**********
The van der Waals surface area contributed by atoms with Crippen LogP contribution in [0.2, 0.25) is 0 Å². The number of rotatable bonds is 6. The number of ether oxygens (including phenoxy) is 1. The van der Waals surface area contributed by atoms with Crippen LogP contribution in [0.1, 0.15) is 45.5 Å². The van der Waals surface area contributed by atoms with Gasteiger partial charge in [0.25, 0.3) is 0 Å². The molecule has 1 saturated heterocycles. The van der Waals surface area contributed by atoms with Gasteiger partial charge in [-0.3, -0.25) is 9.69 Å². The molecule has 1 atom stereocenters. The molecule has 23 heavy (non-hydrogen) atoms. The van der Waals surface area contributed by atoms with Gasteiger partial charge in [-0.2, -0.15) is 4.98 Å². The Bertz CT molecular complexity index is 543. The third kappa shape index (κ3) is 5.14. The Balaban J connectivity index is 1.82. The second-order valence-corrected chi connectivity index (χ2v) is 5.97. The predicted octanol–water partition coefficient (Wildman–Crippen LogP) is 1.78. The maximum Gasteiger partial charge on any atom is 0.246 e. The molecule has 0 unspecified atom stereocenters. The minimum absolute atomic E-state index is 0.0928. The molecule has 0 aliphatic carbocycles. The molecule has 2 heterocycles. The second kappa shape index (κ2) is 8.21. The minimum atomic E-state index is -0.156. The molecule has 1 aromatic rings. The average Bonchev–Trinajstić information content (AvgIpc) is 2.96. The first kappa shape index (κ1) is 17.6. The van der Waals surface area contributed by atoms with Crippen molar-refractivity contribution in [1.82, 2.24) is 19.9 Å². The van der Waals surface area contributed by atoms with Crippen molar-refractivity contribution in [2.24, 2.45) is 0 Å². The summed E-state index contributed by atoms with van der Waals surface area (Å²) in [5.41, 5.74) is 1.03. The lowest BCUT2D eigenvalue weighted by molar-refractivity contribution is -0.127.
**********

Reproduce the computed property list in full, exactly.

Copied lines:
The van der Waals surface area contributed by atoms with Crippen LogP contribution in [0.2, 0.25) is 0 Å². The number of rotatable bonds is 6. The number of ether oxygens (including phenoxy) is 1. The van der Waals surface area contributed by atoms with Crippen LogP contribution in [0.1, 0.15) is 45.5 Å². The van der Waals surface area contributed by atoms with Gasteiger partial charge in [0.25, 0.3) is 0 Å². The molecule has 1 saturated heterocycles. The van der Waals surface area contributed by atoms with Gasteiger partial charge in [-0.3, -0.25) is 9.69 Å². The molecule has 1 atom stereocenters. The molecule has 23 heavy (non-hydrogen) atoms. The van der Waals surface area contributed by atoms with Gasteiger partial charge in [-0.2, -0.15) is 4.98 Å². The Bertz CT molecular complexity index is 543. The third kappa shape index (κ3) is 5.14. The Balaban J connectivity index is 1.82. The second-order valence-corrected chi connectivity index (χ2v) is 5.97. The predicted octanol–water partition coefficient (Wildman–Crippen LogP) is 1.78. The maximum Gasteiger partial charge on any atom is 0.246 e. The molecule has 0 unspecified atom stereocenters. The minimum absolute atomic E-state index is 0.0928. The molecule has 0 aliphatic carbocycles. The molecule has 2 heterocycles. The second kappa shape index (κ2) is 8.21. The minimum atomic E-state index is -0.156. The molecule has 1 aromatic rings. The average Bonchev–Trinajstić information content (AvgIpc) is 2.96. The first kappa shape index (κ1) is 17.6. The van der Waals surface area contributed by atoms with Crippen molar-refractivity contribution in [1.82, 2.24) is 19.9 Å². The van der Waals surface area contributed by atoms with Crippen molar-refractivity contribution in [2.24, 2.45) is 0 Å². The summed E-state index contributed by atoms with van der Waals surface area (Å²) in [5.41, 5.74) is 1.03. The lowest BCUT2D eigenvalue weighted by molar-refractivity contribution is -0.127.